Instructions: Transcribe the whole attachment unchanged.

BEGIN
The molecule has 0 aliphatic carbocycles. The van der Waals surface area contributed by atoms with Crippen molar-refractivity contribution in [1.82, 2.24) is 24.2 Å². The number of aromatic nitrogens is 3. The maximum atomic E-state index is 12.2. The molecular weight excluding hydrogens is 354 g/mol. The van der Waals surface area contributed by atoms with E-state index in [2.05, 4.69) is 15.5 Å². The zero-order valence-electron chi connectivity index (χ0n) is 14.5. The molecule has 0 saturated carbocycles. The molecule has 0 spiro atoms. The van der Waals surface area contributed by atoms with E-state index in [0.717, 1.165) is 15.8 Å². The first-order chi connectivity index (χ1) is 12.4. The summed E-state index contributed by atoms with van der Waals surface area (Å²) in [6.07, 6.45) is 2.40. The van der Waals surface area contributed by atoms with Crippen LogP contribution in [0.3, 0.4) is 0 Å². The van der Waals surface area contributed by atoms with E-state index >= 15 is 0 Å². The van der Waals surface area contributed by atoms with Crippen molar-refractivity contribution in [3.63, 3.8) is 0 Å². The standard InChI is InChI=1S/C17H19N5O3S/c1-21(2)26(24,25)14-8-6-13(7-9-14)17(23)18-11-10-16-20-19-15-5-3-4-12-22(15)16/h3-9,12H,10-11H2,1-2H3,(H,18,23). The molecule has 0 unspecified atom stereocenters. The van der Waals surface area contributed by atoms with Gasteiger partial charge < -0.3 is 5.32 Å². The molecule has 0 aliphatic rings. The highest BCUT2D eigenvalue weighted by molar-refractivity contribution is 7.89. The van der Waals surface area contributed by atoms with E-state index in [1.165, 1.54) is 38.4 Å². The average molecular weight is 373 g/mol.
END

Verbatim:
The molecule has 0 aliphatic carbocycles. The van der Waals surface area contributed by atoms with Crippen molar-refractivity contribution in [1.82, 2.24) is 24.2 Å². The number of aromatic nitrogens is 3. The maximum atomic E-state index is 12.2. The molecular weight excluding hydrogens is 354 g/mol. The van der Waals surface area contributed by atoms with E-state index in [2.05, 4.69) is 15.5 Å². The zero-order valence-electron chi connectivity index (χ0n) is 14.5. The molecule has 0 saturated carbocycles. The molecule has 0 spiro atoms. The van der Waals surface area contributed by atoms with E-state index in [0.717, 1.165) is 15.8 Å². The first-order chi connectivity index (χ1) is 12.4. The summed E-state index contributed by atoms with van der Waals surface area (Å²) in [6.07, 6.45) is 2.40. The van der Waals surface area contributed by atoms with Crippen LogP contribution in [0.3, 0.4) is 0 Å². The van der Waals surface area contributed by atoms with E-state index >= 15 is 0 Å². The van der Waals surface area contributed by atoms with Crippen molar-refractivity contribution in [3.63, 3.8) is 0 Å². The standard InChI is InChI=1S/C17H19N5O3S/c1-21(2)26(24,25)14-8-6-13(7-9-14)17(23)18-11-10-16-20-19-15-5-3-4-12-22(15)16/h3-9,12H,10-11H2,1-2H3,(H,18,23). The molecule has 0 unspecified atom stereocenters. The van der Waals surface area contributed by atoms with Gasteiger partial charge < -0.3 is 5.32 Å². The molecule has 0 aliphatic rings. The highest BCUT2D eigenvalue weighted by molar-refractivity contribution is 7.89. The van der Waals surface area contributed by atoms with E-state index in [1.165, 1.54) is 38.4 Å². The average molecular weight is 373 g/mol.